While Shiva claims that her concept of “culturally-perceived” poverty was “derived from an ‘African writer’,” it appears that this notion “actually originated with the late East German Green, Rudolph Bahro.” With regard to this source, Shiva cites Bahro — “whose ‘intellectual’ framework is New Age spirituality” — who in turn refers to a book called Poverty: The Wealth of the People. In the interview that Shiva cites, Bahro said that the book had a “title I liked very much…” “From this remark,” Cochrane observes, “it is not clear whether Bahro — let alone Shiva — has even read the book.” Indeed, this book does not even appear to exist, and it seems more likely that the book they refer to is Poverty: Wealth of Mankind (Pergamon Press, 1979), published by “Beninese political scientist, administrator, and politician, Albert Tévoédjrè.” This oversight helps explain the “dissonance between the arguments outlined in Bahro’s text and the ones made by the ‘African writer'” who, as it happens, “actually outlines a strong critique” of “culturally-perceived” poverty. (8)

In this superbly written, carefully researched, and cogently argued text, Tévoédjrè [1979: 2-3] does distinguish poverty as ‘destitution and misery’ from ‘the rehabilitation of poverty… as a positive value’. However, instead of post-development he calls for an ‘endogenous development’.

… In keeping with his call for endogenous development rather than the rejection of development, per se, Tévoédjrè [1979: 85, 153] opts for a ‘co-operative republic’ oriented around political liberty, justice, participation, and solidarity rather than for a populist revival of tradition. Finding it ‘distasteful to hear well-fed people extolling the virtues of peoples that suffer from poverty’, he warns that a ‘religious and poetic idealizing of poverty… has been widely used and exploited by many with the aim of dominating, subjugating and becoming wealthy by making others even more wretched’ Tévoédjrè [1979: 8, 10]. (p.180)

Shiva’s sloppy scholarship maybe considered de rigueur in the corporate world, but for a radical critic of the status quo it is highly troublesome to say the least. But unfortunately this is not a one-off complaint, and Cochrane further illustrates Shiva’s “lack of intellectual rigour” by citing Richard Lewontin’s cutting criticisms of her book Stolen Harvest: The Hijacking of the Global Food Supply (South End Press, 2000). Furthermore, on a more fundamental level Tina Roy and Craig Borowiak take Shiva to task for “‘remain[ing] willfully uncritical of the economic, social, and political cleavages within and across rural communities’ and of the continuities between her views and agrarian populism.” Cochrane, however, points out that a “more basic problem… is the unquestioning manner in which academic feminists and others in the West have made Shiva into the global celebrity she is while ignoring the excellent work of other Indian feminists.” (9) Yet the “situation gets considerably more complicated” when the thesis of “culturally-perceived” poverty…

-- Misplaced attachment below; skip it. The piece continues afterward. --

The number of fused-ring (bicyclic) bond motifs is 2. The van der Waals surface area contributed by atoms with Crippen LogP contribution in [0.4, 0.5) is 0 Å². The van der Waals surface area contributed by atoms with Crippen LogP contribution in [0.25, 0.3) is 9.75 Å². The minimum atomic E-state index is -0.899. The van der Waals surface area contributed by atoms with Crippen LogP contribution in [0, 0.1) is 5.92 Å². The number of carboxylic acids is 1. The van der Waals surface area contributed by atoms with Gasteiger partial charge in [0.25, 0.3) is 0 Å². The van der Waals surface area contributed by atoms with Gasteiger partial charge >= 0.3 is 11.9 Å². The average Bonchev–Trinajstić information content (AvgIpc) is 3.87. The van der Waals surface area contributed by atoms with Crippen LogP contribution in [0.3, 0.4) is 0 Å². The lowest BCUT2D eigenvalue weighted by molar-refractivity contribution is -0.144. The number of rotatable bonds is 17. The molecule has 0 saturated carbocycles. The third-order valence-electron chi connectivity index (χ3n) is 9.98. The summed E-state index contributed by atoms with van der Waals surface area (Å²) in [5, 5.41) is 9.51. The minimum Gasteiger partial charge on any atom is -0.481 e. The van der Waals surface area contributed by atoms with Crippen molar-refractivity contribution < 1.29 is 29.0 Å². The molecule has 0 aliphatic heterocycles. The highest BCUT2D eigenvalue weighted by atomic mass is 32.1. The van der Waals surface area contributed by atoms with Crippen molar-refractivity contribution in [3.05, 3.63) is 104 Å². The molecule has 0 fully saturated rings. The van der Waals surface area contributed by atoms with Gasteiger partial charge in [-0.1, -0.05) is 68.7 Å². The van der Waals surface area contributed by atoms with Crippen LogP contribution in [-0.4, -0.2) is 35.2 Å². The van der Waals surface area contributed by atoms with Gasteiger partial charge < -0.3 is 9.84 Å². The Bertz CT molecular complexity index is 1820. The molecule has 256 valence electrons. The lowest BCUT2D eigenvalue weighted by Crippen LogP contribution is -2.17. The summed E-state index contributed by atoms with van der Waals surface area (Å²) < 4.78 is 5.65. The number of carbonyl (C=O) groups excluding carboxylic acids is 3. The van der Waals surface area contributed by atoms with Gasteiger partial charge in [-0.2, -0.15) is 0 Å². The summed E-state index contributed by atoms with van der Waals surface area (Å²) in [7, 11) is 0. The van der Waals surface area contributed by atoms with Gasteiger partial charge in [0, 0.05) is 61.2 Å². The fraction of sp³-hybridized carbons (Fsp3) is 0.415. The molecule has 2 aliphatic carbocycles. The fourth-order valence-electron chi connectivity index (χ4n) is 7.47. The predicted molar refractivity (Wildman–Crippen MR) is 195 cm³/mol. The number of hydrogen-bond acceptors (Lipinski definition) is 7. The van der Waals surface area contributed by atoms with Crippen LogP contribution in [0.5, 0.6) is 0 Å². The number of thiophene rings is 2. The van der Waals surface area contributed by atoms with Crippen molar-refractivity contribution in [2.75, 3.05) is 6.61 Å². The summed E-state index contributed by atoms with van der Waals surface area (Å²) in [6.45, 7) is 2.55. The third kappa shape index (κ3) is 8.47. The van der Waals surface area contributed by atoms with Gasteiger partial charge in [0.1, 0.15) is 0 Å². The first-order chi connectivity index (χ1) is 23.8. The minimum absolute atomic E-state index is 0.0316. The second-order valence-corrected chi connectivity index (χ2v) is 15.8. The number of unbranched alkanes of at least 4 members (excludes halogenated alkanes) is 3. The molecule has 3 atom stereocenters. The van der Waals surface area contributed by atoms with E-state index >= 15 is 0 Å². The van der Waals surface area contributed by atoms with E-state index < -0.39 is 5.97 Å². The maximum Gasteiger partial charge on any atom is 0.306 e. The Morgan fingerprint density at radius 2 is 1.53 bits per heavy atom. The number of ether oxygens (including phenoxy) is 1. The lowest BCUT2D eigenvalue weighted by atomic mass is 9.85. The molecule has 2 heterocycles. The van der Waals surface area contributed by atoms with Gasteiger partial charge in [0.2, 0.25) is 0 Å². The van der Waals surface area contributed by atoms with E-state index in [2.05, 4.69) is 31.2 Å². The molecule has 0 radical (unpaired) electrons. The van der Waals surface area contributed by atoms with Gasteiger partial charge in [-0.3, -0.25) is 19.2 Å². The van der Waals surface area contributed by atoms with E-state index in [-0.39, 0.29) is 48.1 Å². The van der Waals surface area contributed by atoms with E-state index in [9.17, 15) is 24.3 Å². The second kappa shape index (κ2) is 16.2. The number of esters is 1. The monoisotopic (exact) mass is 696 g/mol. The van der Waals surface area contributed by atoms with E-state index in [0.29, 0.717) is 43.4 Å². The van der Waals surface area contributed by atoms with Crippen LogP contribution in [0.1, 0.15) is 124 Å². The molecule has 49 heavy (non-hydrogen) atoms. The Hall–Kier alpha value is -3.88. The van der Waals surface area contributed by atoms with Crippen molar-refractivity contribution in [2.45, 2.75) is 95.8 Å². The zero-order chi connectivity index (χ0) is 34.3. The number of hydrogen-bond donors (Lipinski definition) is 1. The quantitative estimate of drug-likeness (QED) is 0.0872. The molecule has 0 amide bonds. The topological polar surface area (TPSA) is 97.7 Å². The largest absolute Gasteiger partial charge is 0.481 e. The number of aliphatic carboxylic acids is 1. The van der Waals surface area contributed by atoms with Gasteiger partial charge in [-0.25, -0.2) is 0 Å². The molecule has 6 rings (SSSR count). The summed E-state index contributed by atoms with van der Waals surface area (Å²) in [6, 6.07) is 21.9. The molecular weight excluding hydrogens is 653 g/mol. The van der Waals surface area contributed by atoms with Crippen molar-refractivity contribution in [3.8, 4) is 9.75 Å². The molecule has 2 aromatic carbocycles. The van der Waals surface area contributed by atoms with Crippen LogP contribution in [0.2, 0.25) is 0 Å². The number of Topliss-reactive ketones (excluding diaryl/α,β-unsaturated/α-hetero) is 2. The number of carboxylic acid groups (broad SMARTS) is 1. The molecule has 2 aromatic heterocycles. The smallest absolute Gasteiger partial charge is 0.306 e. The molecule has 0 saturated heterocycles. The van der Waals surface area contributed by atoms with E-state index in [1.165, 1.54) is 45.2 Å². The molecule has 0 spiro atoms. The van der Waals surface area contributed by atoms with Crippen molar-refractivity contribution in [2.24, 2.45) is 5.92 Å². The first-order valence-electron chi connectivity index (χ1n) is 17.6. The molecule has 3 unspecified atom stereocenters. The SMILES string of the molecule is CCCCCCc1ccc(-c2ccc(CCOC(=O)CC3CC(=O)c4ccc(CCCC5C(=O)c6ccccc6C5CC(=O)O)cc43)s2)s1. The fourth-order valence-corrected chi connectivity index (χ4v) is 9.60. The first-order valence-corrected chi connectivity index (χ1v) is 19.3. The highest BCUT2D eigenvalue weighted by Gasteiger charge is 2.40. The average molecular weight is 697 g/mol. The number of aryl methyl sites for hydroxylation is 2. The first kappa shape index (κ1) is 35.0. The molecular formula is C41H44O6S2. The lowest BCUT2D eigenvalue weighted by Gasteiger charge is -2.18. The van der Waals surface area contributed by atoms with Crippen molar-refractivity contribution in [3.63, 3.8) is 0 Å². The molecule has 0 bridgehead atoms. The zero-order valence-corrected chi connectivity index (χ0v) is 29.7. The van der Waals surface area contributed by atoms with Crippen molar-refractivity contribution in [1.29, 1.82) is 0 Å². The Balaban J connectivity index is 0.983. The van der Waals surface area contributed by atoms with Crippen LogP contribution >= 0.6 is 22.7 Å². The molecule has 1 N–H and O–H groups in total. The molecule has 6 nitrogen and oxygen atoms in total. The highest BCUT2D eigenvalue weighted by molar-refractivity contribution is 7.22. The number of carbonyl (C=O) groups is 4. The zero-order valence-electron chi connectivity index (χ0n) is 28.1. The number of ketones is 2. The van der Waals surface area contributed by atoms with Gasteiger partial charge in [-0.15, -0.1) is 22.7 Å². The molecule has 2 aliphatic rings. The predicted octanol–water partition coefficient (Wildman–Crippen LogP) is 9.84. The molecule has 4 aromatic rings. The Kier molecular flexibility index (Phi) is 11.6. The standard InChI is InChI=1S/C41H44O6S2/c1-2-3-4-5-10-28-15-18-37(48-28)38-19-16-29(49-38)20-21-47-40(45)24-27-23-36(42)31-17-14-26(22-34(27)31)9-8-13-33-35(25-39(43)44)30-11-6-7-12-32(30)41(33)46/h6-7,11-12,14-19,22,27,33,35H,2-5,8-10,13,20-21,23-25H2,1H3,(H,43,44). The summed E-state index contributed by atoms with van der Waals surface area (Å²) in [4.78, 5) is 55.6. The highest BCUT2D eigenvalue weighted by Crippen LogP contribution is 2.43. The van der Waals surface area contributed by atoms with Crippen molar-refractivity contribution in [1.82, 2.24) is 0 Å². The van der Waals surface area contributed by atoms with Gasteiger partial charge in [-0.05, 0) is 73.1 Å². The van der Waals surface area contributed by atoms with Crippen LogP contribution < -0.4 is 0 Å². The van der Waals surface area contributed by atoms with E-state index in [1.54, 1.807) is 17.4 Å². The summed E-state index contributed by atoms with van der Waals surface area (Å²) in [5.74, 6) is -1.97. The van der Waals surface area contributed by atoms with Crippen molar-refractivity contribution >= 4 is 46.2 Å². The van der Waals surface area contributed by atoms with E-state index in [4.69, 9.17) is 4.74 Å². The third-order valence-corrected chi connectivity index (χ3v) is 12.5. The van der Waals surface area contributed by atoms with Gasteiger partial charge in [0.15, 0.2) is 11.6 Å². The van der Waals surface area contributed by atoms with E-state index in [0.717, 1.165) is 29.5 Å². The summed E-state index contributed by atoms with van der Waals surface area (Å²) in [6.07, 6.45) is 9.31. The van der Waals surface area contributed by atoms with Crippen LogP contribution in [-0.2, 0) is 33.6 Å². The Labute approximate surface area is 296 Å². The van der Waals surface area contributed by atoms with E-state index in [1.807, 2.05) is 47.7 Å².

…is examined in relation to the current historical conjuncture of neo-liberalism and rising fundamentalist and right-wing nationalist currents, North and South. Hence the concept of poverty as ‘culturally-perceived’, together with its populist baggage, readily lends itself to complicity with contemporary globalized capitalism in a number of significant ways. Moreover, in terms of political practice, Shiva and the main populist currents/mentors feeding into her thesis of ‘culturally-perceived’ poverty have all ended up moving onto the same ground as Hindu fundamentalism, nationalism, and/or the European New Right. (p.183)